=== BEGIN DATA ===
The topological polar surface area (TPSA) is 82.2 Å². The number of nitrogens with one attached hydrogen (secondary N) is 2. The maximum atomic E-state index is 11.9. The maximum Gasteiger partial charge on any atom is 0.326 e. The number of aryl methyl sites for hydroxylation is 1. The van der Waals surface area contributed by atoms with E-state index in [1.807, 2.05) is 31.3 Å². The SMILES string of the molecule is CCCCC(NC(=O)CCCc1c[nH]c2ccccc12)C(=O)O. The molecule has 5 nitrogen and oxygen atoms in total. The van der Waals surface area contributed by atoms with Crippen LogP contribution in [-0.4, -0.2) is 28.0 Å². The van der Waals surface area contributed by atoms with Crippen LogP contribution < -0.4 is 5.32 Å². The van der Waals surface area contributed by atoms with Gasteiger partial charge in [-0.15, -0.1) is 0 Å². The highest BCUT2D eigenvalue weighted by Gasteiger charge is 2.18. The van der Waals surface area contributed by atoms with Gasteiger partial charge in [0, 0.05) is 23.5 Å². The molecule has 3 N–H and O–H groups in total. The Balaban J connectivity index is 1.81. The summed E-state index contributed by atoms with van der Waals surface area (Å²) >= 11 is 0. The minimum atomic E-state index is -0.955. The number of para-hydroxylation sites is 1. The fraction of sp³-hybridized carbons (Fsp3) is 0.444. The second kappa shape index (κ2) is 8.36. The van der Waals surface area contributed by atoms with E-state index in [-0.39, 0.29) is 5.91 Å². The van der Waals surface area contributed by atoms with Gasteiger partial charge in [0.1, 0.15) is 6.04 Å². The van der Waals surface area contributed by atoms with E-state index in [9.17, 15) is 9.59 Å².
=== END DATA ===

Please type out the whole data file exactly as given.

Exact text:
The topological polar surface area (TPSA) is 82.2 Å². The number of nitrogens with one attached hydrogen (secondary N) is 2. The maximum atomic E-state index is 11.9. The maximum Gasteiger partial charge on any atom is 0.326 e. The number of aryl methyl sites for hydroxylation is 1. The van der Waals surface area contributed by atoms with E-state index in [1.807, 2.05) is 31.3 Å². The SMILES string of the molecule is CCCCC(NC(=O)CCCc1c[nH]c2ccccc12)C(=O)O. The molecule has 5 nitrogen and oxygen atoms in total. The van der Waals surface area contributed by atoms with Crippen LogP contribution in [-0.4, -0.2) is 28.0 Å². The van der Waals surface area contributed by atoms with Crippen LogP contribution < -0.4 is 5.32 Å². The van der Waals surface area contributed by atoms with Gasteiger partial charge in [-0.15, -0.1) is 0 Å². The highest BCUT2D eigenvalue weighted by Gasteiger charge is 2.18. The van der Waals surface area contributed by atoms with Gasteiger partial charge in [0, 0.05) is 23.5 Å². The molecule has 3 N–H and O–H groups in total. The Balaban J connectivity index is 1.81. The summed E-state index contributed by atoms with van der Waals surface area (Å²) >= 11 is 0. The minimum atomic E-state index is -0.955. The number of para-hydroxylation sites is 1. The fraction of sp³-hybridized carbons (Fsp3) is 0.444. The second kappa shape index (κ2) is 8.36. The van der Waals surface area contributed by atoms with E-state index in [-0.39, 0.29) is 5.91 Å². The van der Waals surface area contributed by atoms with Gasteiger partial charge in [0.1, 0.15) is 6.04 Å². The van der Waals surface area contributed by atoms with E-state index in [9.17, 15) is 9.59 Å².